PerkinElmer Life Sciences of Boston last week announced the full commercial debut of its Protein Array Workstation, an automated slide-based protein microarray processor. The system was developed in collaboration with NexGen Sciences of the UK, and beta- models were unveiled last spring. The ProteinArray Workstation employs a microfluidics system, full software control interface and bar code tracking capability for future integration into PerkinElmer's other protein microarray technologies, the company said. The system can expand to process up to 48 protein microarrays and can use very low sample volumes. The workstation allows automated sample introduction for unattended operation, and can inject up to two separate samples per protein microarray. The system has been developed with an on-line reagent blending facility, the company said.
NTT Software of Boston announced last week the launch of its VisualBio bioinformatics product. The product, which helps researchers visualize gene sequence information, was developed in a partnership with NTT and Riken Genomic Sciences Center in Japan. The products are priced from $16,129.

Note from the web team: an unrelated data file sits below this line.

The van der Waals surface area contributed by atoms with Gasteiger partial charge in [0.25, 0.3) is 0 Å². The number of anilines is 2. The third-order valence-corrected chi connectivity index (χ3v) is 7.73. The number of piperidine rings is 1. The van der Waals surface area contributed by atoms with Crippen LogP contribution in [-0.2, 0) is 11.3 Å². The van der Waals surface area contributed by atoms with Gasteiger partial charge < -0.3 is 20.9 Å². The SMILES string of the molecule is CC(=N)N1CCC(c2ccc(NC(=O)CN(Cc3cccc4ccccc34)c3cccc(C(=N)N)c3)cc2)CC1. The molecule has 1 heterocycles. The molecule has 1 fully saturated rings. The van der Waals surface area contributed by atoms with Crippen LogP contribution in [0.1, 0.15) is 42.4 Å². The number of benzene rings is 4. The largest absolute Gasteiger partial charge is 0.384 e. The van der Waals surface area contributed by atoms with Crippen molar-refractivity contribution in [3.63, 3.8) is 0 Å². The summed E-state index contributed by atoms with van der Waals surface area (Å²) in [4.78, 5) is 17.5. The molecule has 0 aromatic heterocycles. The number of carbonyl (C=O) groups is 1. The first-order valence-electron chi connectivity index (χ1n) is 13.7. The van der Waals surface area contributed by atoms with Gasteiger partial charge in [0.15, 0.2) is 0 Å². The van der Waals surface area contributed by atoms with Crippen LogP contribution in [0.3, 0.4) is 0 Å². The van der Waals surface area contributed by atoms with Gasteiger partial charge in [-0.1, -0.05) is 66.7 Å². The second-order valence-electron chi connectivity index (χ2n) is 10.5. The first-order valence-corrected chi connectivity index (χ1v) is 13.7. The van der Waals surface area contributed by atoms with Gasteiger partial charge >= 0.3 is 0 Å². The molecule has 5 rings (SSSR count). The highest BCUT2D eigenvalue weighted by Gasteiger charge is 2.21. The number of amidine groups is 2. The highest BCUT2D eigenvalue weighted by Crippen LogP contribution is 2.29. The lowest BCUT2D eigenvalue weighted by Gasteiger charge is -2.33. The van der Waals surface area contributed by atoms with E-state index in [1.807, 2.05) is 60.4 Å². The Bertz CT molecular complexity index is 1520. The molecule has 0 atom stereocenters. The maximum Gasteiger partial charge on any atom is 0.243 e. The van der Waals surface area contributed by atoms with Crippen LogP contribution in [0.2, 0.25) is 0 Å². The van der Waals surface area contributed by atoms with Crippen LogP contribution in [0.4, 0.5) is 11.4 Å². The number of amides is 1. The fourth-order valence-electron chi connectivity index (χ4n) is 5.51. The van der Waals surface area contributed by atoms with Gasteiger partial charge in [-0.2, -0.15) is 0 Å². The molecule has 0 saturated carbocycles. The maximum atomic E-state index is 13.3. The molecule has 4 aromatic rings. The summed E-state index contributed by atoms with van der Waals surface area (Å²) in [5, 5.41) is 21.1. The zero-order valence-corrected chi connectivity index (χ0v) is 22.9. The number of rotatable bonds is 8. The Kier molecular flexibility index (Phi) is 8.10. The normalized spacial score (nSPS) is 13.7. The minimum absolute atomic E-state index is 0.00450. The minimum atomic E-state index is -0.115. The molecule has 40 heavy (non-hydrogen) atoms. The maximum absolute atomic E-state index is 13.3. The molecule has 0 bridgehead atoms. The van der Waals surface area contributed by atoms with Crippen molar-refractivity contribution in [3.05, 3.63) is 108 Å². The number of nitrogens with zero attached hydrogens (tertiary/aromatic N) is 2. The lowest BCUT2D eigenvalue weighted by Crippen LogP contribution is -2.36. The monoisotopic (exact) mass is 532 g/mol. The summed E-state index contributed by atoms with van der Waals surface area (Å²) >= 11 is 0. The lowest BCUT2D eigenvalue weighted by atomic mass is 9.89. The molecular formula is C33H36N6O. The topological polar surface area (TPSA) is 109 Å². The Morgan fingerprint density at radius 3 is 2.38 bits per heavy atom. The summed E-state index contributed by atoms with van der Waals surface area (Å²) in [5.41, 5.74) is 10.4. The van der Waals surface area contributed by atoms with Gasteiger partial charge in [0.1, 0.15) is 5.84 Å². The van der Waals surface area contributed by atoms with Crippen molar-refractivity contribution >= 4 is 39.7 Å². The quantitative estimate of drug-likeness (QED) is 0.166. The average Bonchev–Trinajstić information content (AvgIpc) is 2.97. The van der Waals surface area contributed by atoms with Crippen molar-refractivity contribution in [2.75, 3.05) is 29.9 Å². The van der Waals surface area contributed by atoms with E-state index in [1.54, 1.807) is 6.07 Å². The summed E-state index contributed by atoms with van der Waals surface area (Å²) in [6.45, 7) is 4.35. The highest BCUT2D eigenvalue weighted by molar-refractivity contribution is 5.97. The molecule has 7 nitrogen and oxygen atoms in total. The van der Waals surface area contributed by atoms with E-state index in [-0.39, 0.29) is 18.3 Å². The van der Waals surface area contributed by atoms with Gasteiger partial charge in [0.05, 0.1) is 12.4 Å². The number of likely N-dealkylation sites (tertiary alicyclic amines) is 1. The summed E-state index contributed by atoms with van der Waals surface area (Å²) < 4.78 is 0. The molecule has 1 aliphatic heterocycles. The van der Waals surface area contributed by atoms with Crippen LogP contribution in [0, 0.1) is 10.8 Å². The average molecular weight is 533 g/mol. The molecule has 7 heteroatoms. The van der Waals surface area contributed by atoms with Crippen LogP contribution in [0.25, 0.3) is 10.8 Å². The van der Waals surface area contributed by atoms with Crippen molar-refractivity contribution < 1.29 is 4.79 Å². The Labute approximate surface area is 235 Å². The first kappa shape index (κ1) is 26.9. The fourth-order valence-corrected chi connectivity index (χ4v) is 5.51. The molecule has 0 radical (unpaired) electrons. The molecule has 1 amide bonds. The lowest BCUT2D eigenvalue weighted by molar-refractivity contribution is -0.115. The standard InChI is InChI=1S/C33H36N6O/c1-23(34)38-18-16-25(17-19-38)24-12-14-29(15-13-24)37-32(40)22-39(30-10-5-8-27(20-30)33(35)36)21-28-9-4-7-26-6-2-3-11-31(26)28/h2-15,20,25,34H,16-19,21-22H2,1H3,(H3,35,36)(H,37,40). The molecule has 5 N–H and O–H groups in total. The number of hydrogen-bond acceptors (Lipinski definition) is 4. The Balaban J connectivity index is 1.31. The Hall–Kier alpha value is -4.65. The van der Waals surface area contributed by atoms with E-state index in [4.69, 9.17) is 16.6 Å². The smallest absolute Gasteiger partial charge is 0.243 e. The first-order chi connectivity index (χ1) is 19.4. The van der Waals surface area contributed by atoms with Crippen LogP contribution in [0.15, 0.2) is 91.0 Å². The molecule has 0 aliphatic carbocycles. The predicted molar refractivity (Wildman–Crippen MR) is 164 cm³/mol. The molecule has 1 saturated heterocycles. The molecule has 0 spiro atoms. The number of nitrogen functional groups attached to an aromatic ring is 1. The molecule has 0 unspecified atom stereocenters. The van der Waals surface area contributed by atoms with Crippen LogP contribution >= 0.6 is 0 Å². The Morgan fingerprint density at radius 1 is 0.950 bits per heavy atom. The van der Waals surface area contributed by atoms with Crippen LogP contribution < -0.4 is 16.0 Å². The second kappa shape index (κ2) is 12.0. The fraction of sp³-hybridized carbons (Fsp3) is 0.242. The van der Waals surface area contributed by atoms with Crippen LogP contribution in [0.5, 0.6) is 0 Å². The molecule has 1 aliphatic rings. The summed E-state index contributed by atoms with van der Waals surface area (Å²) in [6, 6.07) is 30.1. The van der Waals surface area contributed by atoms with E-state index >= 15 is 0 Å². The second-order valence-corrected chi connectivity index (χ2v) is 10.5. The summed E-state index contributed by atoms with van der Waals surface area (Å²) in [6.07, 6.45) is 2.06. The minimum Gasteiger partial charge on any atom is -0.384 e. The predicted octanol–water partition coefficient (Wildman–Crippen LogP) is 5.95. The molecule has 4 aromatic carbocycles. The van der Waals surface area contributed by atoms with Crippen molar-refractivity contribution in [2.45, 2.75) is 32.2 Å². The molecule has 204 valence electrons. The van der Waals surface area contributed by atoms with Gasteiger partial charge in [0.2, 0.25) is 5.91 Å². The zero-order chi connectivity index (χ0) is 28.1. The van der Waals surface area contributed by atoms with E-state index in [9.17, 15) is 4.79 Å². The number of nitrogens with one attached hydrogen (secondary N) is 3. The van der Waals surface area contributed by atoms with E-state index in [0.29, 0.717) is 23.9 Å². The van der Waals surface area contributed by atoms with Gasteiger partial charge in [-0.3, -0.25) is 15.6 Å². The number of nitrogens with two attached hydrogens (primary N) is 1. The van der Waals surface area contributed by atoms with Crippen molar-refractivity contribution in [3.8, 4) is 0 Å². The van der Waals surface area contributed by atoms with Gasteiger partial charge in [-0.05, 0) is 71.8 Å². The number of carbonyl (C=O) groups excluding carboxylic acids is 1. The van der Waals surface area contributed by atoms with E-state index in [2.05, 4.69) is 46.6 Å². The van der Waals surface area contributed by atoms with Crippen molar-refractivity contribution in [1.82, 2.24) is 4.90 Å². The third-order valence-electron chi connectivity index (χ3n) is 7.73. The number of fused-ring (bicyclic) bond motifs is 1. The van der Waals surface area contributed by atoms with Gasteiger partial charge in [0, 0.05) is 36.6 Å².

Qiagen rolled out array-ready oligonucleotide sets for Arabidopsis, Candida albicans, Caenorhabditis elegans, and Drosophila melanogaster genomes. The sets contain 70-mer probes and 26,090, 6266, 7125, and 14,593 characterized genes and/or open reading frames (ORFs), respectively, the company said.
Separately, Qiagen has entered into a non-exclusive licensing agreement to sell Epoch Bioscience's MGB Eclipse Probe gene expression chemistry, the companies said. Epoch will supply components exclusively to Qiagen, which will begin selling custom and standard probe systems in early 2003.